Derivatives can be understood as a security with a price that is based on or derived from one or more underlying assets is referred to as a derivative. Changes in the underlying asset's value affect its value. The fundamental idea behind using derivative contracts is to make money by making predictions about how much the underlying asset will be worth in the future. It can also be used as a cushion to counter a loss that you may incur in the spot market. They are financial assets sold on stock exchanges or over-the-counter markets, in contrast to equity (OTC). While practically all equities trades take place on an exchange, derivatives deals can be carried out with or without the assistance of a stock exchange. The derivatives categories include futures, options, forwards, and swaps. The ability to purchase or sell an underlying asset (stock, index, commodity, currency, etc.) at a later time is provided by a derivative contract.

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Differences between stocks, bonds, and derivatives

Point of differenceSharesBondsDerivatives
Investment ObjectiveLong-term investment or speculative tradingSafety and fixed incomeSpeculative trading or hedging
Risk profileHigh riskLow – moderate riskVery high-risk
LiquidityHighLow – ModerateHigh
Traded onSecondary market (if listed)Secondary market (if listed)Derivatives market or OTC
TenureIdeal for medium-long termIdeal for long termShort term

Tips for beginners to invest in shares, bonds, and derivatives

While beginning your investment journey in shares, bonds, and derivatives, here are a few things that you need to remember:

  1. Bonds are a safe place to start if you are a conservative investor, it is also ideal for adding some debt exposure to your portfolio to insulate against extreme conditions in the equity / derivative markets.
  2. Government bonds are safer than corporate bonds. Bonds have ratings. Look out for AAA or AA+ ratings, which offer decent returns at lower default risk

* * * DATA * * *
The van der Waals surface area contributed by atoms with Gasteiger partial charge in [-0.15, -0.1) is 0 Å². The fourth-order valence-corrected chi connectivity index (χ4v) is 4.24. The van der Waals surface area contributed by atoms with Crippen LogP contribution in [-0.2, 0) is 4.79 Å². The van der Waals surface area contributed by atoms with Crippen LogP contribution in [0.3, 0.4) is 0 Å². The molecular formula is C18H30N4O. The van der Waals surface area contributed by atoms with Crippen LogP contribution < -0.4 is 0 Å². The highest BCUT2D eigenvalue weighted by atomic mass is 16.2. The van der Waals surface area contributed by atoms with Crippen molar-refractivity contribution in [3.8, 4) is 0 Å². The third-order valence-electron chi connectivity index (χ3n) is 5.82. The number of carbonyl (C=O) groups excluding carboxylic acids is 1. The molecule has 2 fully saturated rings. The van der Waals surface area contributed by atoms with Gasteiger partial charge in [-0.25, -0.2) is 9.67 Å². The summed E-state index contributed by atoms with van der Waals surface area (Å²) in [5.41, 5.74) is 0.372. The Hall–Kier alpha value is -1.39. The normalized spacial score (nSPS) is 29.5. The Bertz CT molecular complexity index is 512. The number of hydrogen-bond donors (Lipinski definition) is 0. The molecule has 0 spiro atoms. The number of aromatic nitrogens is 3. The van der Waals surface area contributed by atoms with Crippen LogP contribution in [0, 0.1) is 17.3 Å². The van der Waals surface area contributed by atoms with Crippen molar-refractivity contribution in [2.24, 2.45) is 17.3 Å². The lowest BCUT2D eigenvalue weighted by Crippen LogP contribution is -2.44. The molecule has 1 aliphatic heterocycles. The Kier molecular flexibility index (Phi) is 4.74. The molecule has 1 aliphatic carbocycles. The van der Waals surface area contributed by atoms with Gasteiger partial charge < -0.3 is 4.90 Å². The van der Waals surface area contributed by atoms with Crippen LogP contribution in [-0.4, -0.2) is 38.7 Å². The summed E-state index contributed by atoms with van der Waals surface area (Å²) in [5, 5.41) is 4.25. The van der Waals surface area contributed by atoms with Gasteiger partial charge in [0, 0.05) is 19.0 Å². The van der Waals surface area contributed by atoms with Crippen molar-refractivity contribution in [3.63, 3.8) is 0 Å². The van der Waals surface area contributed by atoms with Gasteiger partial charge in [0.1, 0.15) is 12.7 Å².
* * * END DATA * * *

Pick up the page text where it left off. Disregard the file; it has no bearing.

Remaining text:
3. Start investing in equity shares only after a thorough understanding of the risk-return dynamics. Within equity shares, you have different categories of shares based on their market cap, which offers varied potential for returns and, correspondingly, their risk varies. Growth stocks and dividend yield stocks are relatively conservative.
  4. You can also initially gain exposure to equity shares via mutual funds. They are professionally managed. They offer good returns and optimal diversification. To further curtail your downside, you can use the systematic investment route, which will further reduce your risk given the benefit of rupee cost averaging.
  5. Derivatives are of a very high-risk cadre. It is recommended that, as a beginner, you stay out of this arena. Only after you have gained ample understanding of the derivative markets and if you are someone who closely monitors the market, then can you consider derivatives, particularly for hedging purposes.

It is always a good idea to seek the help of a professional who can guide you with your investments. Investing is a journey and not a destination. Hence, you need to continuously monitor and make strategic/tactical realignments to achieve optimized returns on your portfolio at risk-adjusted levels.